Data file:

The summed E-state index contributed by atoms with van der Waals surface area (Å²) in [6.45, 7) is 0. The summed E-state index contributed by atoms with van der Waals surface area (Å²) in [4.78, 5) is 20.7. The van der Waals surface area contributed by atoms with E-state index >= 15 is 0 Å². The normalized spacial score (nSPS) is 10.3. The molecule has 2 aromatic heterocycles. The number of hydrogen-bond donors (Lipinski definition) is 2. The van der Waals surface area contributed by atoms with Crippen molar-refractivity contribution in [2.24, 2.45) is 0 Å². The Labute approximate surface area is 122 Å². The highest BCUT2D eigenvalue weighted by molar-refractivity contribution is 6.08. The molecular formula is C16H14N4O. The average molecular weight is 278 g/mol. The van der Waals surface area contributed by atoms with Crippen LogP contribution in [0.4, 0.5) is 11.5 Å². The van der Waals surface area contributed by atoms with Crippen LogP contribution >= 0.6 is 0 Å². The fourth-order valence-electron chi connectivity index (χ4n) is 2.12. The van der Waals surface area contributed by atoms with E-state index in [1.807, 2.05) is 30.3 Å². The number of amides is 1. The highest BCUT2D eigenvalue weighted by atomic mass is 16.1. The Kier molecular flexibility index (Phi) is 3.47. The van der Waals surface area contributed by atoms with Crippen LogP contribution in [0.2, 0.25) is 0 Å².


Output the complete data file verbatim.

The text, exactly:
The summed E-state index contributed by atoms with van der Waals surface area (Å²) in [6.45, 7) is 0. The summed E-state index contributed by atoms with van der Waals surface area (Å²) in [4.78, 5) is 20.7. The van der Waals surface area contributed by atoms with E-state index >= 15 is 0 Å². The normalized spacial score (nSPS) is 10.3. The molecule has 2 aromatic heterocycles. The number of hydrogen-bond donors (Lipinski definition) is 2. The van der Waals surface area contributed by atoms with Crippen molar-refractivity contribution in [2.24, 2.45) is 0 Å². The Labute approximate surface area is 122 Å². The highest BCUT2D eigenvalue weighted by molar-refractivity contribution is 6.08. The molecular formula is C16H14N4O. The average molecular weight is 278 g/mol. The van der Waals surface area contributed by atoms with Crippen LogP contribution in [0.4, 0.5) is 11.5 Å². The van der Waals surface area contributed by atoms with Crippen LogP contribution >= 0.6 is 0 Å². The fourth-order valence-electron chi connectivity index (χ4n) is 2.12. The van der Waals surface area contributed by atoms with E-state index in [1.807, 2.05) is 30.3 Å². The number of amides is 1. The highest BCUT2D eigenvalue weighted by atomic mass is 16.1. The Kier molecular flexibility index (Phi) is 3.47. The van der Waals surface area contributed by atoms with Crippen LogP contribution in [0.2, 0.25) is 0 Å².